Got to say that there are a few of the "How do I turn the beep off" types everywhere :)
Our curriculum we offer covers lots of subject areas (much more variety than when I did my studies which was way too many years ago let me tell you!), requiring more core subjects like math and non major area stuff. When I was studying, we only did two half days a week outside the major area - and also a mandatory non-academic subject afternoon on Wednesday. Times have changed.
The Journo students have to run a TV station, a 24x7x365 radio station, the local cable access channel as well as the student newspaper. The BFA kids have an annual exhibition to do as well as having to do all the usual things like art history, life drawing, painting, design, and photography is just a part of the entire scene for them.
After being in this particular job for over a decade (I did teach as well in the 1990's as well as my non photo work too), I can tell you that it very quickly becomes obvious who has got it together already, who will get it together and you also get a feel for the individuals who don't have much talent but who know how to "Schmooze" ... and those who just plain "don't" for anything.
It's funny that you mention journalism students- the standard issue DSLR for journalism students is a Canon XSi I think, so the journalism students probably know more about DSLRs than the photography majors. :D
I think that the biggest advantage of education is the social side of it. Photography like any other trade that is somehow artistic is more or less small community in any given area. In school you get to know lot's of other people doing the same thing you do and being in good terms with them is so important. Learn to now the veterans too! They will retire and their clients go where they tell them to go.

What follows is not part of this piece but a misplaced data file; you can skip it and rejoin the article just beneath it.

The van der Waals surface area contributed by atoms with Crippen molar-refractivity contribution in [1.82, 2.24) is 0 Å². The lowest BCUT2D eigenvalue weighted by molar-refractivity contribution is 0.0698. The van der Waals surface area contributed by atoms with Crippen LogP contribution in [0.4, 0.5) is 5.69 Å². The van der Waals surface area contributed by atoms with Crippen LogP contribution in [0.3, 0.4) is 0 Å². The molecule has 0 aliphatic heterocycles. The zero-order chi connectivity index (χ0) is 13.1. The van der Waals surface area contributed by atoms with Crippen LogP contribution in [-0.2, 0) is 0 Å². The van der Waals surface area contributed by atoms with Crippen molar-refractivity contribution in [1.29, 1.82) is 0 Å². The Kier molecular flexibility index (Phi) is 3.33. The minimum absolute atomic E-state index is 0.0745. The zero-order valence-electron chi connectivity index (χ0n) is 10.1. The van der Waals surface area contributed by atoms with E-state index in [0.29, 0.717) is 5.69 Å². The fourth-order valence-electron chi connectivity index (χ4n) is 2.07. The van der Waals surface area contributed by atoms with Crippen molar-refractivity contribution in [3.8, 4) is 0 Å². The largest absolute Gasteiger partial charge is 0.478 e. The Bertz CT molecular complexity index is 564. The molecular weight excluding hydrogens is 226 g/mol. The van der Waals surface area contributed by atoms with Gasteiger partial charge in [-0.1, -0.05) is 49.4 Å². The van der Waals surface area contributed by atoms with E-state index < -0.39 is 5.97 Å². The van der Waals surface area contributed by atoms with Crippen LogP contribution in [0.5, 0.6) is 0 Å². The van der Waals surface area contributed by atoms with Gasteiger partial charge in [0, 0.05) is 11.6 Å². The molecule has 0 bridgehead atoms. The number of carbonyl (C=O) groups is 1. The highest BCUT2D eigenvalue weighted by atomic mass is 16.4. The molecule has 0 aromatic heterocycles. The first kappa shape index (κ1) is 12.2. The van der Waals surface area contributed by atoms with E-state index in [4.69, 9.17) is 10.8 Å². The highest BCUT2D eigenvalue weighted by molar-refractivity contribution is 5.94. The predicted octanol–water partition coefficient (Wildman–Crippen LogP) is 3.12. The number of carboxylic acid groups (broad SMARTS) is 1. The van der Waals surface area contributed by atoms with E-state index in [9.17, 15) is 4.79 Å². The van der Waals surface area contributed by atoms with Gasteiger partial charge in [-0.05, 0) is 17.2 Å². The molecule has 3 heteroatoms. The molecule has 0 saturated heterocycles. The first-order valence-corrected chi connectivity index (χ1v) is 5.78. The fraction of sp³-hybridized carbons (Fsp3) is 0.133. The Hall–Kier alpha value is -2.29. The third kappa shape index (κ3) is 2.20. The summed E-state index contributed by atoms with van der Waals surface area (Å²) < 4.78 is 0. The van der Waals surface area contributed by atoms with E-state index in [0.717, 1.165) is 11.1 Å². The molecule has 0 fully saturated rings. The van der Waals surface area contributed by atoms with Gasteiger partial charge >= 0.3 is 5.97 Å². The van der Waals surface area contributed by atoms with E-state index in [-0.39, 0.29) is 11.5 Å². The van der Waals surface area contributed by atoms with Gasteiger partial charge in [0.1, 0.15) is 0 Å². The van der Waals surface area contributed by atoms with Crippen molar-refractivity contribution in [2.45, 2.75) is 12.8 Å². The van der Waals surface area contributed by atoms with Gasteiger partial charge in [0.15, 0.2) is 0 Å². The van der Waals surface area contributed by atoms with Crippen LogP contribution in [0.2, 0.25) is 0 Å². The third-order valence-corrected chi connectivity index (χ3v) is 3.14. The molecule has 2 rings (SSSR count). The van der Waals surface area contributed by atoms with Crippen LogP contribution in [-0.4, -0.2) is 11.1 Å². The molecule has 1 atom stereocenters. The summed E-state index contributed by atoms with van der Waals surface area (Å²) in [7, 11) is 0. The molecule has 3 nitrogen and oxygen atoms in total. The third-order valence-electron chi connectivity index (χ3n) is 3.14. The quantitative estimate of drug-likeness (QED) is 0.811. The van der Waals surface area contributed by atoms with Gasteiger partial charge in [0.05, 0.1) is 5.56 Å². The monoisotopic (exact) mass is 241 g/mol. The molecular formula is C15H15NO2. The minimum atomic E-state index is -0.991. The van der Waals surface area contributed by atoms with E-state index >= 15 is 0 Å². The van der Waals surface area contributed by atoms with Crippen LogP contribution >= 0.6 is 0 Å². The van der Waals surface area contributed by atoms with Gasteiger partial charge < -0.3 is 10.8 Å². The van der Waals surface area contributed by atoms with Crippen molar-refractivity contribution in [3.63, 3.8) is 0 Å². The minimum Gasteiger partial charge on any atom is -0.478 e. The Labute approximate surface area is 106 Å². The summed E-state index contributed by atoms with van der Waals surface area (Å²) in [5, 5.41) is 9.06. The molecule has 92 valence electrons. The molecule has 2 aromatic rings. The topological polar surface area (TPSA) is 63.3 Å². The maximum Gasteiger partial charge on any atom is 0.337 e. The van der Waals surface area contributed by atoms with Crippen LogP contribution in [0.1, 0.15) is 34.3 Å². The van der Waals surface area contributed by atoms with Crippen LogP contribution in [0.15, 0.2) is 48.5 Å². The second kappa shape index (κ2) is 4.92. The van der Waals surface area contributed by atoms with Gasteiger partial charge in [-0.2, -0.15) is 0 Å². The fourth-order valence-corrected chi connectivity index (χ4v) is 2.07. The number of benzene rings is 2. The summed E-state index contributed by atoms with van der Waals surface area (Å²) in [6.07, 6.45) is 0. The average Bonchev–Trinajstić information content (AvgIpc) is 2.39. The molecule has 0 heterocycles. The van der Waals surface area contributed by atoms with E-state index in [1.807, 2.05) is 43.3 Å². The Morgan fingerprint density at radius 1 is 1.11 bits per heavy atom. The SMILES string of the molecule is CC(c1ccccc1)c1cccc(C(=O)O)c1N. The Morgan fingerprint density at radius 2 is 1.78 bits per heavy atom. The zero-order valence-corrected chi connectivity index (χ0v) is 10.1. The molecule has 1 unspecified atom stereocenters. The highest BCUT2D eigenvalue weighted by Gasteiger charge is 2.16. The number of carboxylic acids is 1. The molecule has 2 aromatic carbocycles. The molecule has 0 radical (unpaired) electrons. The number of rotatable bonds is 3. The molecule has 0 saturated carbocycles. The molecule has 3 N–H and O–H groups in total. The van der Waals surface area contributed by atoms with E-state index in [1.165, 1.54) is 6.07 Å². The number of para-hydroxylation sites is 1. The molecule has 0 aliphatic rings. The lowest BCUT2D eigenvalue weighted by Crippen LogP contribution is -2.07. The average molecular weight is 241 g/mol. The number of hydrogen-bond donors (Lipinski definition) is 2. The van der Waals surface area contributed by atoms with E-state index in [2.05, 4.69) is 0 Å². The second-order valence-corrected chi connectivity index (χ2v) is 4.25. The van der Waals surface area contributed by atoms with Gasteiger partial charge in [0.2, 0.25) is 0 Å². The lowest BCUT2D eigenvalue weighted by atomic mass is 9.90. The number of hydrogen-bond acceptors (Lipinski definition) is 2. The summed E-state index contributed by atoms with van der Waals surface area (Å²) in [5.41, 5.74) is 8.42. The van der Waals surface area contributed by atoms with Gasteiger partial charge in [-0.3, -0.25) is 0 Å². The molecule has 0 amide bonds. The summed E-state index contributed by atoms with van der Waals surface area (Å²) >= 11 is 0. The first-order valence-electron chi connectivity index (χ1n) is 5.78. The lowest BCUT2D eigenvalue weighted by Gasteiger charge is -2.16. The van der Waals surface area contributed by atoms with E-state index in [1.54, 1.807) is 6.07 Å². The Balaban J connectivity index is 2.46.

Biggest learning curve comes from marketing. It's relatively easy to take a photo but getting those frst clients is hard. Doing free gigs, tradeshows, advertising etc. is tough work.
I understand the NSXR's point of not liking restrictive themes of some tasks at classes but if you work as a pro you have to learn all kinds of stuff and many things you have to learn are all but photography. Press events, sports, concerts and many other situations have restricting rules and limitations you have to factor in before single shot is taken. Shooting glass or metal in studio is boring but it's better to learn it in class than in front of a client ;)
If you really don't lke classes, take one anyway! Just to know the people, no harm in that! Maybe there is some old rich dudes who are willing to lend you their 400 2.8's
You're right, as a pro you'll need to know how to adapt to situations, but when you're shooting for yourself it really doesn't matter. I know that the professors may give you some insight, but again, I'd rather not be pressured by the grade- grades for me are very important. I'd love to go to a workshop, just not take it as a class.
Just as a side note, my grades are important because I'm on a pre-med track, every little bit counts and an overly harsh photo professor might sink me professionally. I'd rather not have that stress on my back.